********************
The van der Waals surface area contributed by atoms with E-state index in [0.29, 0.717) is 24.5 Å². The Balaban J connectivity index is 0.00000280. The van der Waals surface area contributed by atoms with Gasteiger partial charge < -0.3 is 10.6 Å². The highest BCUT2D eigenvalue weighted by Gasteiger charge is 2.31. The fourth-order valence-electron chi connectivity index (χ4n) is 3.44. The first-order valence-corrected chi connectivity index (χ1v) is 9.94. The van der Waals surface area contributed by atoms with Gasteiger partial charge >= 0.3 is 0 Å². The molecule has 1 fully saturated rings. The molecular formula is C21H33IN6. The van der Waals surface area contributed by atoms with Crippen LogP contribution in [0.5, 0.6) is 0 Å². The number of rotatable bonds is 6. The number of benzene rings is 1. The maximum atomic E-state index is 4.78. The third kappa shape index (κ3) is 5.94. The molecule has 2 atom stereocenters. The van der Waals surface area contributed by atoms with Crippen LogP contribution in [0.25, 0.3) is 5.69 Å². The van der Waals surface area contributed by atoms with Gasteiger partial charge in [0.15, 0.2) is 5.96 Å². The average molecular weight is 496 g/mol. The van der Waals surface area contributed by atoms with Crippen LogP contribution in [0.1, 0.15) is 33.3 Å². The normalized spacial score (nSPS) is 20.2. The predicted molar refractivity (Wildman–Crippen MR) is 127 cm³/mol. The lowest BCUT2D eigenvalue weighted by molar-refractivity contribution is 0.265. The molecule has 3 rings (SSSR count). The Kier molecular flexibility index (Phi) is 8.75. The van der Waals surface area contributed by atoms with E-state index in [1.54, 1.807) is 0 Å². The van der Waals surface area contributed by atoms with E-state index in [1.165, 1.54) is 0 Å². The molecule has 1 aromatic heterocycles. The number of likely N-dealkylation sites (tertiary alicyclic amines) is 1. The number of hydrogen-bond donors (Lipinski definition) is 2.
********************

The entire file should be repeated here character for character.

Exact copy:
The van der Waals surface area contributed by atoms with E-state index in [0.29, 0.717) is 24.5 Å². The Balaban J connectivity index is 0.00000280. The van der Waals surface area contributed by atoms with Gasteiger partial charge < -0.3 is 10.6 Å². The highest BCUT2D eigenvalue weighted by Gasteiger charge is 2.31. The fourth-order valence-electron chi connectivity index (χ4n) is 3.44. The first-order valence-corrected chi connectivity index (χ1v) is 9.94. The van der Waals surface area contributed by atoms with Gasteiger partial charge >= 0.3 is 0 Å². The molecule has 1 fully saturated rings. The molecular formula is C21H33IN6. The van der Waals surface area contributed by atoms with Crippen LogP contribution in [0.5, 0.6) is 0 Å². The number of rotatable bonds is 6. The number of benzene rings is 1. The maximum atomic E-state index is 4.78. The third kappa shape index (κ3) is 5.94. The molecule has 2 atom stereocenters. The van der Waals surface area contributed by atoms with Crippen LogP contribution in [0.25, 0.3) is 5.69 Å². The van der Waals surface area contributed by atoms with Gasteiger partial charge in [0.15, 0.2) is 5.96 Å². The average molecular weight is 496 g/mol. The van der Waals surface area contributed by atoms with Crippen LogP contribution in [0.1, 0.15) is 33.3 Å². The normalized spacial score (nSPS) is 20.2. The predicted molar refractivity (Wildman–Crippen MR) is 127 cm³/mol. The lowest BCUT2D eigenvalue weighted by molar-refractivity contribution is 0.265. The molecule has 3 rings (SSSR count). The Kier molecular flexibility index (Phi) is 8.75. The van der Waals surface area contributed by atoms with E-state index in [1.54, 1.807) is 0 Å². The van der Waals surface area contributed by atoms with E-state index in [1.165, 1.54) is 0 Å². The molecule has 1 aromatic heterocycles. The number of likely N-dealkylation sites (tertiary alicyclic amines) is 1. The number of hydrogen-bond donors (Lipinski definition) is 2.